Egyptian cuisine is brilliant, combining many of the best traditions
of Middle Eastern cooking. There are both large hotel restaurants
and smaller specialist ones throughout the major towns. The larger
hotels in Cairo and their surroundings have excellent
kitchens serving good cosmopolitan dishes. American-style snack
bars are also appearing in Cairo.
Local specialities include foul (bean dishes),
oast pigeon, stuffed vine leaves, grilled aubergines, rkebabs
and humus (chickpeas). Restaurants have waiter service,
and bars have table service.
Although Egypt is a Muslim country, alcohol is available in cafe-style
bars and in good restaurants and the legal drinking age is 21 years.
Sophisticated nightclubs, casinos, discos and good restaurants are
located in Cairo, Alexandria and most other large towns. The nightlife
in Luxor and Aswan often includes barbecues along the river Nile.
The most fascinating shopping area for tourists in Cairo
is the old bazaar, Khan-el-Khalili, specialising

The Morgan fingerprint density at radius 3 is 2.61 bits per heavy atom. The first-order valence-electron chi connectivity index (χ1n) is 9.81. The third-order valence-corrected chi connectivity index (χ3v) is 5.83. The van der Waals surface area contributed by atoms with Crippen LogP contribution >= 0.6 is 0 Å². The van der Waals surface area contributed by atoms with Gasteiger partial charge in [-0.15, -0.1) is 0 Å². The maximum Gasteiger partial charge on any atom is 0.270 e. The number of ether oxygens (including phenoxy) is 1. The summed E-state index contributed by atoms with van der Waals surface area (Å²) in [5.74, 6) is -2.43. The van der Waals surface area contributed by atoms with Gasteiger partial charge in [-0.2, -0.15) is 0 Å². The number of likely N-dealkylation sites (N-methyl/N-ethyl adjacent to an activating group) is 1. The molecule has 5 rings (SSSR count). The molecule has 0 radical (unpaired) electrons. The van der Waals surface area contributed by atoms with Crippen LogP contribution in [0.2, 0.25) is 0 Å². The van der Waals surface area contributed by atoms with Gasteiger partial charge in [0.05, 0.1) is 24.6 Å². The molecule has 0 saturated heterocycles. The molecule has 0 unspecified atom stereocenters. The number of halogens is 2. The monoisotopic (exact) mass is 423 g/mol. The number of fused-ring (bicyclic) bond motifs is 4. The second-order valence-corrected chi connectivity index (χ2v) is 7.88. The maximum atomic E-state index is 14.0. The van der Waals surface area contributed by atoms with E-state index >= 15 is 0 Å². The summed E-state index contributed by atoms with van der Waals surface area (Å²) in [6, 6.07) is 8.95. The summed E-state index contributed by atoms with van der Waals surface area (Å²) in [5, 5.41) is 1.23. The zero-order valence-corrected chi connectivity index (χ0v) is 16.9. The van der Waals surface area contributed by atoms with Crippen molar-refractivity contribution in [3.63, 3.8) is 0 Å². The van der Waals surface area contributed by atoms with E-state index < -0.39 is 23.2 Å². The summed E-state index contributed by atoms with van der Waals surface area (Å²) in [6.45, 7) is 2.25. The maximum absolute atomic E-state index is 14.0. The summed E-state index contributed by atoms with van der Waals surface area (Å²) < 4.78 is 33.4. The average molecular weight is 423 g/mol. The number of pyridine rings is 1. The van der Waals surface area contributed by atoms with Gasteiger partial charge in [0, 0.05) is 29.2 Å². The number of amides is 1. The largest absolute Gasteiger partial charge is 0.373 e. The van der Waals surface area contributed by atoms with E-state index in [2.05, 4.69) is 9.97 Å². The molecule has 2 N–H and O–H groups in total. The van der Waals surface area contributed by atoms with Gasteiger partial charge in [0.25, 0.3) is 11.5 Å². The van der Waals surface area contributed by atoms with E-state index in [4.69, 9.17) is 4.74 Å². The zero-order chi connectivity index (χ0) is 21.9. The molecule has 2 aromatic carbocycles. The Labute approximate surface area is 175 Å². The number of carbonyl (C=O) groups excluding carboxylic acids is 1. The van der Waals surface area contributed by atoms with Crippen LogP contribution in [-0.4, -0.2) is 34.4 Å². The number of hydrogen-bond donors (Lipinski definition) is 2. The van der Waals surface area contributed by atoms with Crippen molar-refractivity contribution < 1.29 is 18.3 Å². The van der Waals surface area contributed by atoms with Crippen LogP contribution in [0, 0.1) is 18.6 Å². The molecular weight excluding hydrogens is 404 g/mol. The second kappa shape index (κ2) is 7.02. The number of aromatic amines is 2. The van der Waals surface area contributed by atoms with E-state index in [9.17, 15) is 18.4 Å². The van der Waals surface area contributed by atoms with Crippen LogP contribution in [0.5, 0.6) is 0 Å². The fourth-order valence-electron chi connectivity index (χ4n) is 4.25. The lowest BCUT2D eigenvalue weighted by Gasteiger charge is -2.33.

mainly in reproductions of antiquities. Jewellery, copper utensils,
spices and Coptic cloth are some of the other special items.
There are also modern shopping centres available, predominantly
near Tehrir Square.
Tuesday, Wednesday, Friday and Saturday from 9.00 am to 7.00 pm,
Monday and Thursday 9.00 am to 8.00 pm. During Ramadan shopping
hours vary, with shops often closing on Sunday.
Tuesday, Wednesday, Friday to Sunday 9.00 am to 12.30 pm and 4.00
pm to 8.00 pm.
For a complete list containing organiser details, contact:
Egyptian State Tourist Office - United
Telephone number: (020) 7493 5283
or (09001) 600 299 (24-hour brochure service, calls charged at 60p
Islam is the dominant influence in Egypt and many
traditional customs and beliefs are tied up with religion. The people
are generally courteous and welcoming and expect similar respect
from visitors and tourists.
Handshaking is the adequate form of greeting. As Egypt is a Muslim
country, dress should be conservative and women should not wear
revealing clothes, principally when in religious buildings and in
towns (although the Western style of dress is accepted in the modern
restaurants, nightclubs, hotels and bars in Cairo, Alexandria and
other tourist destinations). Official or social functions and smart
restaurants generally require more formal wear. Smoking is very
common throughout the country.
Tourists will have to pay a fee to take photographs inside the tombs,
pyramids and museums.
10 to 12% is added to hotel and restaurant bills but an extra tip
of 5% is usual. Taxi drivers generally expect 10%.